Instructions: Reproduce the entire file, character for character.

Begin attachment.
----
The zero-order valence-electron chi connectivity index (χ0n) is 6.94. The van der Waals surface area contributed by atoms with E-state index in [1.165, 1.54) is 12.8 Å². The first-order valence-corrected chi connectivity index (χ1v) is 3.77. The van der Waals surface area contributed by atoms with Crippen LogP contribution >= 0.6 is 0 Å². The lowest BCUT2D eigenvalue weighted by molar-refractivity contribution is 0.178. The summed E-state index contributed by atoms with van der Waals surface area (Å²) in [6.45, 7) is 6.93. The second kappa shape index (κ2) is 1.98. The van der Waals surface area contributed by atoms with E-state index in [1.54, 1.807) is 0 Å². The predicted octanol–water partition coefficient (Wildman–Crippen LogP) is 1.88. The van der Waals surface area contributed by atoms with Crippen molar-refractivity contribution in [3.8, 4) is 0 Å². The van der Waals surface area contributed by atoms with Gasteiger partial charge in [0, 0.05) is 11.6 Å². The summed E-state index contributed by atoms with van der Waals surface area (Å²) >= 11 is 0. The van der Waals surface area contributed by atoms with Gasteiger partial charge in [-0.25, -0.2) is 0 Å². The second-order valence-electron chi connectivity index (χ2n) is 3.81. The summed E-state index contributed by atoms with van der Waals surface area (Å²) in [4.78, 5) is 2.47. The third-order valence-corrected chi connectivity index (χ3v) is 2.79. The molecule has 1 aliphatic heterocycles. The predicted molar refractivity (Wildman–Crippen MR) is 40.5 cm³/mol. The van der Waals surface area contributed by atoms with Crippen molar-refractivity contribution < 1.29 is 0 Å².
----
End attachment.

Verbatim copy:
The zero-order valence-electron chi connectivity index (χ0n) is 6.94. The van der Waals surface area contributed by atoms with E-state index in [1.165, 1.54) is 12.8 Å². The first-order valence-corrected chi connectivity index (χ1v) is 3.77. The van der Waals surface area contributed by atoms with Crippen LogP contribution >= 0.6 is 0 Å². The lowest BCUT2D eigenvalue weighted by molar-refractivity contribution is 0.178. The summed E-state index contributed by atoms with van der Waals surface area (Å²) in [6.45, 7) is 6.93. The second kappa shape index (κ2) is 1.98. The van der Waals surface area contributed by atoms with E-state index in [1.54, 1.807) is 0 Å². The predicted octanol–water partition coefficient (Wildman–Crippen LogP) is 1.88. The van der Waals surface area contributed by atoms with Crippen molar-refractivity contribution in [3.8, 4) is 0 Å². The van der Waals surface area contributed by atoms with Gasteiger partial charge in [0, 0.05) is 11.6 Å². The summed E-state index contributed by atoms with van der Waals surface area (Å²) >= 11 is 0. The van der Waals surface area contributed by atoms with Gasteiger partial charge in [-0.25, -0.2) is 0 Å². The second-order valence-electron chi connectivity index (χ2n) is 3.81. The summed E-state index contributed by atoms with van der Waals surface area (Å²) in [4.78, 5) is 2.47. The third-order valence-corrected chi connectivity index (χ3v) is 2.79. The molecule has 1 aliphatic heterocycles. The predicted molar refractivity (Wildman–Crippen MR) is 40.5 cm³/mol. The van der Waals surface area contributed by atoms with Crippen molar-refractivity contribution < 1.29 is 0 Å².